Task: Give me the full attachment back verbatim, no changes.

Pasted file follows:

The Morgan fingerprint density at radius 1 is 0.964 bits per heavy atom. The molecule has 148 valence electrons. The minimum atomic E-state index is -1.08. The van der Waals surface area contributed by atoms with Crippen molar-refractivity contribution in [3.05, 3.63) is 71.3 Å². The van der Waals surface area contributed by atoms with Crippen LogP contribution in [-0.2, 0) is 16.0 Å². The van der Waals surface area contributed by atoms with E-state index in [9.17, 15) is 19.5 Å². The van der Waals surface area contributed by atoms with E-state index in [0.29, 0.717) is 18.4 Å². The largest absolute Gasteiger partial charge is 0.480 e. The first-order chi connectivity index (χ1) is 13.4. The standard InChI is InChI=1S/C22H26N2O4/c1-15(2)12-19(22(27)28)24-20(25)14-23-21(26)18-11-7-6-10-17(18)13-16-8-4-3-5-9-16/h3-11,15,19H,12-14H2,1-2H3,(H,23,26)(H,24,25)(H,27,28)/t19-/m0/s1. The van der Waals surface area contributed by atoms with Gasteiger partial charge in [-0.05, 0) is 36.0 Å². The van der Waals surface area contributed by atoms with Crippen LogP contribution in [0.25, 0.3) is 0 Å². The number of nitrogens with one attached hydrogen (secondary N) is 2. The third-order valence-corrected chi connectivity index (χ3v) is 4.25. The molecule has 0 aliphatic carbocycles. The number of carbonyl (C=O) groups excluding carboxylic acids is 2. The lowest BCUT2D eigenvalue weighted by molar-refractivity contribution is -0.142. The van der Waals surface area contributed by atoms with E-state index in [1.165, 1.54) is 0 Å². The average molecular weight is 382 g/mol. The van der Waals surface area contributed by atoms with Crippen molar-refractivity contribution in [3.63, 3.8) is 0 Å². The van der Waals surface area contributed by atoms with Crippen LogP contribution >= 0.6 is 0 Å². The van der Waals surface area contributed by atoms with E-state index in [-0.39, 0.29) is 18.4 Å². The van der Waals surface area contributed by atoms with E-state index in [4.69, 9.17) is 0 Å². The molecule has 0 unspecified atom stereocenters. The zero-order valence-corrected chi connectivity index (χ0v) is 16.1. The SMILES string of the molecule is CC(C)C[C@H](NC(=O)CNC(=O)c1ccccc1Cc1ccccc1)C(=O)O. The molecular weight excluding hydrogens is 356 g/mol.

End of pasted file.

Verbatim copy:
The Morgan fingerprint density at radius 1 is 0.964 bits per heavy atom. The molecule has 148 valence electrons. The minimum atomic E-state index is -1.08. The van der Waals surface area contributed by atoms with Crippen molar-refractivity contribution in [3.05, 3.63) is 71.3 Å². The van der Waals surface area contributed by atoms with Crippen LogP contribution in [-0.2, 0) is 16.0 Å². The van der Waals surface area contributed by atoms with E-state index in [9.17, 15) is 19.5 Å². The van der Waals surface area contributed by atoms with E-state index in [0.29, 0.717) is 18.4 Å². The largest absolute Gasteiger partial charge is 0.480 e. The first-order chi connectivity index (χ1) is 13.4. The standard InChI is InChI=1S/C22H26N2O4/c1-15(2)12-19(22(27)28)24-20(25)14-23-21(26)18-11-7-6-10-17(18)13-16-8-4-3-5-9-16/h3-11,15,19H,12-14H2,1-2H3,(H,23,26)(H,24,25)(H,27,28)/t19-/m0/s1. The van der Waals surface area contributed by atoms with Gasteiger partial charge in [-0.05, 0) is 36.0 Å². The van der Waals surface area contributed by atoms with Crippen LogP contribution in [0.25, 0.3) is 0 Å². The number of nitrogens with one attached hydrogen (secondary N) is 2. The third-order valence-corrected chi connectivity index (χ3v) is 4.25. The molecule has 0 aliphatic carbocycles. The number of carbonyl (C=O) groups excluding carboxylic acids is 2. The lowest BCUT2D eigenvalue weighted by molar-refractivity contribution is -0.142. The van der Waals surface area contributed by atoms with E-state index in [1.165, 1.54) is 0 Å². The average molecular weight is 382 g/mol. The van der Waals surface area contributed by atoms with Crippen molar-refractivity contribution in [3.63, 3.8) is 0 Å². The van der Waals surface area contributed by atoms with Crippen LogP contribution >= 0.6 is 0 Å². The van der Waals surface area contributed by atoms with E-state index in [-0.39, 0.29) is 18.4 Å². The van der Waals surface area contributed by atoms with E-state index in [4.69, 9.17) is 0 Å². The molecule has 0 unspecified atom stereocenters. The zero-order valence-corrected chi connectivity index (χ0v) is 16.1. The SMILES string of the molecule is CC(C)C[C@H](NC(=O)CNC(=O)c1ccccc1Cc1ccccc1)C(=O)O. The molecular weight excluding hydrogens is 356 g/mol.